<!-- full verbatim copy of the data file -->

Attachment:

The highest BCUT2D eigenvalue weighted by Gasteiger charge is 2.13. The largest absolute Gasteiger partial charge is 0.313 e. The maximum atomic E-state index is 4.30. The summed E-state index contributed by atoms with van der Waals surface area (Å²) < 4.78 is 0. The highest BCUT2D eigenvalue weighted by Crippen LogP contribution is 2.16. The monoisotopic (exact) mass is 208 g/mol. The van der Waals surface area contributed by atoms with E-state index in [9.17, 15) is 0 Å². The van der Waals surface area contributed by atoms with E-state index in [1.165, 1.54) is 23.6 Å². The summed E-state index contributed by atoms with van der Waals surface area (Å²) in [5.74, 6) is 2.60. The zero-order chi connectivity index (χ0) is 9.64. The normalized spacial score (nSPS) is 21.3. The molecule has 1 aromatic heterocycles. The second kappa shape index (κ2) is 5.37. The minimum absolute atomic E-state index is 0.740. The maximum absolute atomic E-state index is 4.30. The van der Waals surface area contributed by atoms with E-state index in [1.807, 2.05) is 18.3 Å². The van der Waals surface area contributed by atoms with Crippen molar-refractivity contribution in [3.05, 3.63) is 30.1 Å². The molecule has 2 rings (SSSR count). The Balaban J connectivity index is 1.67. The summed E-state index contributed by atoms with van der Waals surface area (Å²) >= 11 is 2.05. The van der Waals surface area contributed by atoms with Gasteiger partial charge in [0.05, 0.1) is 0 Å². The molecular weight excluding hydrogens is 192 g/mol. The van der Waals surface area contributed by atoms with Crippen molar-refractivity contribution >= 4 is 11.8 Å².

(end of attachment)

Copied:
The highest BCUT2D eigenvalue weighted by Gasteiger charge is 2.13. The largest absolute Gasteiger partial charge is 0.313 e. The maximum atomic E-state index is 4.30. The summed E-state index contributed by atoms with van der Waals surface area (Å²) < 4.78 is 0. The highest BCUT2D eigenvalue weighted by Crippen LogP contribution is 2.16. The monoisotopic (exact) mass is 208 g/mol. The van der Waals surface area contributed by atoms with E-state index in [9.17, 15) is 0 Å². The van der Waals surface area contributed by atoms with E-state index in [1.165, 1.54) is 23.6 Å². The summed E-state index contributed by atoms with van der Waals surface area (Å²) in [5.74, 6) is 2.60. The zero-order chi connectivity index (χ0) is 9.64. The normalized spacial score (nSPS) is 21.3. The molecule has 1 aromatic heterocycles. The second kappa shape index (κ2) is 5.37. The minimum absolute atomic E-state index is 0.740. The maximum absolute atomic E-state index is 4.30. The van der Waals surface area contributed by atoms with E-state index in [1.807, 2.05) is 18.3 Å². The van der Waals surface area contributed by atoms with Crippen molar-refractivity contribution in [3.05, 3.63) is 30.1 Å². The molecule has 2 rings (SSSR count). The Balaban J connectivity index is 1.67. The summed E-state index contributed by atoms with van der Waals surface area (Å²) >= 11 is 2.05. The van der Waals surface area contributed by atoms with Gasteiger partial charge in [0.05, 0.1) is 0 Å². The molecular weight excluding hydrogens is 192 g/mol. The van der Waals surface area contributed by atoms with Crippen molar-refractivity contribution >= 4 is 11.8 Å².